Guest post by Alexandra Mullock, University of Manchester
The Supreme Court, in the long awaited verdict in the Nicklinson appeals, essentially delivered both good news and bad news for all concerned. The appeals by Jane Nicklinson (continuing her late husband’s battle), Paul Lamb and AM (known as Martin) were all rejected. The DPP won her appeal against the court of Appeal’s decision that a more specific prosecution policy was needed. However, the upshot of this highly unusual judgment is that the losers have good reason to feel quite cheerful and the DPP has won a rather hollow victory.
To recap on the facts, the late Tony Nicklinson, who suffered from locked-in syndrome following a catastrophic stroke several years ago, began his legal challenge in the High Court with an application for a declaration that it would be lawful for a doctor to give him a lethal injection or to assist him in terminating his own life by virtue of the common law defence of necessity. If that was not possible, Mr Nicklinson asked the court to declare that the current law (regarding murder and assisting in suicide under the Suicide Act 1961) was incompatible with Article 8 of the Convention. The High Court rejected all these arguments. Immediately following his defeat, Mr Nicklinson refused all food and medical treatment, dying a few days later. However, Mrs Nicklinson continued her late husband’s legal battle and she was joined in the Court of Appeal by another man, Paul Lamb, who applied for the same relief as Tony Nicklinson. A third man, Martin, wants a carer or health care professional to assist him to travel to Dignitas in Switzerland in order to have an assisted suicide, but, in view of the current prosecution policy – which places professional assistors at greater risk of prosecution – such a person would run the risk of a criminal prosecution.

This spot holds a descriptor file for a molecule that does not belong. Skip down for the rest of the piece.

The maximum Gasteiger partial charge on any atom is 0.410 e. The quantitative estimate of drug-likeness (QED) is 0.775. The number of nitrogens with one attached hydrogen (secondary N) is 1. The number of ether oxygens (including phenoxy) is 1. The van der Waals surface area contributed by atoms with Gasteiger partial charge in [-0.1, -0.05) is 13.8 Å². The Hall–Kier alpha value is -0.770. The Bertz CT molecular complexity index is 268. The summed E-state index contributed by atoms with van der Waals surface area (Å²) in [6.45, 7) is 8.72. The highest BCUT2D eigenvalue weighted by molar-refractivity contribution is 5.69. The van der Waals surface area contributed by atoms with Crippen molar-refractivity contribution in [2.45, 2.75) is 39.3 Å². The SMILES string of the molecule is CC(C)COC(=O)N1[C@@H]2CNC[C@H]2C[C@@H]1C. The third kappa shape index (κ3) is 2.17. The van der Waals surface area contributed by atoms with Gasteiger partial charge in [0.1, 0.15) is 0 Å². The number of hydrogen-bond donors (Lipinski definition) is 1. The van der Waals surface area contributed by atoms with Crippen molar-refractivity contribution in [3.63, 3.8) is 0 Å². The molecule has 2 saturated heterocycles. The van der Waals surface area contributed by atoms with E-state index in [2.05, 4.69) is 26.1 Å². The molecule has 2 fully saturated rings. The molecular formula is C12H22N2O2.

The views, opinions and positions expressed by these authors and blogs are theirs and do not necessarily represent that of the Bioethics Research Library and Kennedy Institute of Ethics or Georgetown University.